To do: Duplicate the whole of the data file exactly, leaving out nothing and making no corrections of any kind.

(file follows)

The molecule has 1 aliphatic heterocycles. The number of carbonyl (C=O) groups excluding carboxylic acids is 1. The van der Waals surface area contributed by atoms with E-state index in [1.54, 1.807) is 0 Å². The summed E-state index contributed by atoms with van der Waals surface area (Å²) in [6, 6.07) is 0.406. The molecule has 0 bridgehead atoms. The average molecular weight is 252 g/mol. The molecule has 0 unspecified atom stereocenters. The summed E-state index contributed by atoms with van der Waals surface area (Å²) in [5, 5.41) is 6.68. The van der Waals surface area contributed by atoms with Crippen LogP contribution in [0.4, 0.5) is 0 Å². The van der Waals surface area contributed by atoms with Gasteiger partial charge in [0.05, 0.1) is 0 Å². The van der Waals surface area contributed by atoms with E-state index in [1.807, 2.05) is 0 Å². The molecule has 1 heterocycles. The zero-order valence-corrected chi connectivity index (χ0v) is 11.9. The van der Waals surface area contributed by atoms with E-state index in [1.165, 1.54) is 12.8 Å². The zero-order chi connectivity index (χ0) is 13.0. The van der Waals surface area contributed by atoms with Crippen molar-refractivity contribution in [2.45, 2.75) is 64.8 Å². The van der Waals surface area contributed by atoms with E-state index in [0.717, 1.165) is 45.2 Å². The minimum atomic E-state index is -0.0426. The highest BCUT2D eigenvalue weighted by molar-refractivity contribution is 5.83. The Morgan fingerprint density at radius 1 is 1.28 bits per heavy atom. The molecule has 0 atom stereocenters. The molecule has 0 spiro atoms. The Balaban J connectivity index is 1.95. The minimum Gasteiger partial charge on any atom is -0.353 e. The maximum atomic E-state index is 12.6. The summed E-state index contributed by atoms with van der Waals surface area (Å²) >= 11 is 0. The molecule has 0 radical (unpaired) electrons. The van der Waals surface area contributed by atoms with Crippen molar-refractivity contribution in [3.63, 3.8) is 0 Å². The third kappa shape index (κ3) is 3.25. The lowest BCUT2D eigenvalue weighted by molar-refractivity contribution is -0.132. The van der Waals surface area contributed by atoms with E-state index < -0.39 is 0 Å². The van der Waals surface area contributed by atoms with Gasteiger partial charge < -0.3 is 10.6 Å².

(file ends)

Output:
The molecule has 1 aliphatic heterocycles. The number of carbonyl (C=O) groups excluding carboxylic acids is 1. The van der Waals surface area contributed by atoms with E-state index in [1.54, 1.807) is 0 Å². The summed E-state index contributed by atoms with van der Waals surface area (Å²) in [6, 6.07) is 0.406. The molecule has 0 bridgehead atoms. The average molecular weight is 252 g/mol. The molecule has 0 unspecified atom stereocenters. The summed E-state index contributed by atoms with van der Waals surface area (Å²) in [5, 5.41) is 6.68. The van der Waals surface area contributed by atoms with Crippen LogP contribution in [0.4, 0.5) is 0 Å². The van der Waals surface area contributed by atoms with Gasteiger partial charge in [0.05, 0.1) is 0 Å². The van der Waals surface area contributed by atoms with E-state index in [1.807, 2.05) is 0 Å². The molecule has 1 heterocycles. The zero-order valence-corrected chi connectivity index (χ0v) is 11.9. The van der Waals surface area contributed by atoms with E-state index in [1.165, 1.54) is 12.8 Å². The zero-order chi connectivity index (χ0) is 13.0. The van der Waals surface area contributed by atoms with Crippen molar-refractivity contribution in [2.45, 2.75) is 64.8 Å². The van der Waals surface area contributed by atoms with E-state index in [0.717, 1.165) is 45.2 Å². The minimum atomic E-state index is -0.0426. The highest BCUT2D eigenvalue weighted by molar-refractivity contribution is 5.83. The Morgan fingerprint density at radius 1 is 1.28 bits per heavy atom. The molecule has 0 atom stereocenters. The molecule has 0 spiro atoms. The Balaban J connectivity index is 1.95. The minimum Gasteiger partial charge on any atom is -0.353 e. The maximum atomic E-state index is 12.6. The summed E-state index contributed by atoms with van der Waals surface area (Å²) >= 11 is 0. The molecule has 0 radical (unpaired) electrons. The van der Waals surface area contributed by atoms with Crippen molar-refractivity contribution in [3.63, 3.8) is 0 Å². The third kappa shape index (κ3) is 3.25. The lowest BCUT2D eigenvalue weighted by molar-refractivity contribution is -0.132. The van der Waals surface area contributed by atoms with E-state index < -0.39 is 0 Å². The van der Waals surface area contributed by atoms with Gasteiger partial charge < -0.3 is 10.6 Å².